Published on: December 17, 2021
Authors: Wenchao Dong
Topics: Latin AmericaAfter the Biden administration lodged a labor complaint under the U.S.-Mexico-Canada trade agreement (USMCA), the Mexican government granted three trade unions the go-ahead to seek to represent workers in an auto maker’s plant in Silao, Mexico.
The union that wins the most worker votes will obtain the right to organize a strike and negotiate a collective bargaining agreement with the employer. In the meantime, the three unions will have 10 working days to engage with workers, followed by a consultation process conducted by the Federal Center for Labor Conciliation and Registration (CFCRL). The three unions include: Independent Union of Workers of the Automotive Industry (SINTTIA), National Union of Automotive and Metallurgical Industry Workers in the Mexican Republic, and CTM, which lost its previous contract in an election conducted earlier this year.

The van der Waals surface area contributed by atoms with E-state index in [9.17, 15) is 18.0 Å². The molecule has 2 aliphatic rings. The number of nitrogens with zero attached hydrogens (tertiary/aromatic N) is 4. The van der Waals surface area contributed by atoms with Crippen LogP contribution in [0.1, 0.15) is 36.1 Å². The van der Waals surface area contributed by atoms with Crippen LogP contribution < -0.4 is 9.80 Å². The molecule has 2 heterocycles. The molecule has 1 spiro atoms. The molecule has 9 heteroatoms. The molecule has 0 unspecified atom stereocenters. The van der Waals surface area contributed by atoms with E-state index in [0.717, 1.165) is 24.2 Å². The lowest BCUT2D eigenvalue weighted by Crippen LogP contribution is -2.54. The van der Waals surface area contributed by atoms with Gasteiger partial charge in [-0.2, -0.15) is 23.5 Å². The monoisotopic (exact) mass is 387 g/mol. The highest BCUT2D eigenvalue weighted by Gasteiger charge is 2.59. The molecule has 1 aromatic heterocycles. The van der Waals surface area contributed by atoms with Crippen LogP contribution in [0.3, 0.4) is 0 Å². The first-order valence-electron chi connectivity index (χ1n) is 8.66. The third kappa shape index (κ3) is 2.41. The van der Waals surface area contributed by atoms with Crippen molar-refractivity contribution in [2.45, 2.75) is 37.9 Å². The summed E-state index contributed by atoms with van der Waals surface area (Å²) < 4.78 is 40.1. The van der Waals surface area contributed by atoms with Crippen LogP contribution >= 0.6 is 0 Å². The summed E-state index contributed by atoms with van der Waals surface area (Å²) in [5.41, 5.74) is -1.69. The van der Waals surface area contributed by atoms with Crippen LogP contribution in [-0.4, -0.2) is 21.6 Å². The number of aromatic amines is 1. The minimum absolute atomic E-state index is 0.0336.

Additionally, as happened in the same facility in May, a complaint can be filed under the USMCA if a “denial of right” is detected during the consultation process. SINTTIA has requested to have observers present from the Labor Secretariat, the International Labor Organization, and the National Electoral Institute.
Outlook: It may be a while before the facility has a new collective bargaining agreement in place. As this development shows, large global companies operating in Mexico can come under the spotlight if a labor dispute arises.